Choosing what to grow in your garden is tough. Whether you have limited time, limited resources, or limited space, you can’t fit in everything from those seed catalogues that you love flipping through. While I can’t make that desire to buy one of everything go away, I can give you some tips to help you narrow down that list. I use these tips every year to prevent myself from ordering a too many packets of seed (I don't think there's such a thing, but dad does!)
The demand for seeds this year is crazy, with many seed companies selling out of varieties. So, don’t wait and order now!
In terms of where to order seeds, you have a lot of options. There are seed companies both big and small all over the world that you can choose from! It’s always great to order from small local seed companies because they will be able to tell you what does well where you live, and they will have locally adapted varieties. But, on the other hand, bigger companies are good for buying larger quantities of seed, like all the spinach, arugula, and other salad greens that I order a lot of.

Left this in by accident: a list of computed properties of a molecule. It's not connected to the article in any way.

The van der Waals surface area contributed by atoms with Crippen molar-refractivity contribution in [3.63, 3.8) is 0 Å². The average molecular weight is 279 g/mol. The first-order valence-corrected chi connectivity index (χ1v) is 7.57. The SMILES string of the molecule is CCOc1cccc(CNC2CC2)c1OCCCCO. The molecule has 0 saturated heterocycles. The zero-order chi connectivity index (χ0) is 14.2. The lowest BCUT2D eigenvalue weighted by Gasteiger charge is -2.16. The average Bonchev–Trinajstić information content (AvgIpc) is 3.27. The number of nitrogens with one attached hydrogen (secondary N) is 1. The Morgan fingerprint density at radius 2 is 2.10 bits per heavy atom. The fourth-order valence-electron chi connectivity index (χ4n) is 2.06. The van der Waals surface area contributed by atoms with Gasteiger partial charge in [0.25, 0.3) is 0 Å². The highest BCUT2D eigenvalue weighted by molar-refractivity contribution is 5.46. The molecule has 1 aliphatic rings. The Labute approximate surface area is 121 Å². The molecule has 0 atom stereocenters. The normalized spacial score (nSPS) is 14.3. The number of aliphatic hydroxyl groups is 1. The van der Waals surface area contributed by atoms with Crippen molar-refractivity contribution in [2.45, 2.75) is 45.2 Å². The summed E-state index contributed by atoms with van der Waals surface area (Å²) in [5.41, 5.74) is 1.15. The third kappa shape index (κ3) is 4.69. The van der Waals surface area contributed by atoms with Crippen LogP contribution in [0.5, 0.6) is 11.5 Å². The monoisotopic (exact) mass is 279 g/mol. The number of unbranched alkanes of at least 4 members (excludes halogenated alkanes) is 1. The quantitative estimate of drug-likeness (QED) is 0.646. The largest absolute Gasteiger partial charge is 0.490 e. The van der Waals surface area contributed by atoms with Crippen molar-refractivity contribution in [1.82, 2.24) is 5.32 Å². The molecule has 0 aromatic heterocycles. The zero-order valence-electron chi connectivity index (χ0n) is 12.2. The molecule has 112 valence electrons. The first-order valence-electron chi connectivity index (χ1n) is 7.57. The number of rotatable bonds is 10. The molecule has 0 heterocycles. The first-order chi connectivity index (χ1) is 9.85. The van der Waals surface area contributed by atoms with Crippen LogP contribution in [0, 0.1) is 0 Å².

1. What you Already Have
Start by going through the seeds that you have, and check to see if you have enough of things that you will be growing again. I still have a bit of arugula seed leftover from last year, but will be buying more because I don’t have enough to get me through this year. Seeds also only last so long. With every year that goes by, the germination rate will go down. Tomatoes seeds can last more than 10 years and still germinate reasonably well, while lettuce seeds start to decline after two or 3 years.
‘Tom Thumb’ lettuce is a standard in my garden‒a tried and true variety that does well for me every year. And while I try lots of new and different ones all the time, I keep growing it because I love it, and know that no matter how my other lettuces do, I can count on it! Always grow some varieties that you have grown before, and that have done well year after year. By growing some standards that always do well in your garden, you’re sure to get a bountiful, delicious harvest! That said, leave space for new varieties too!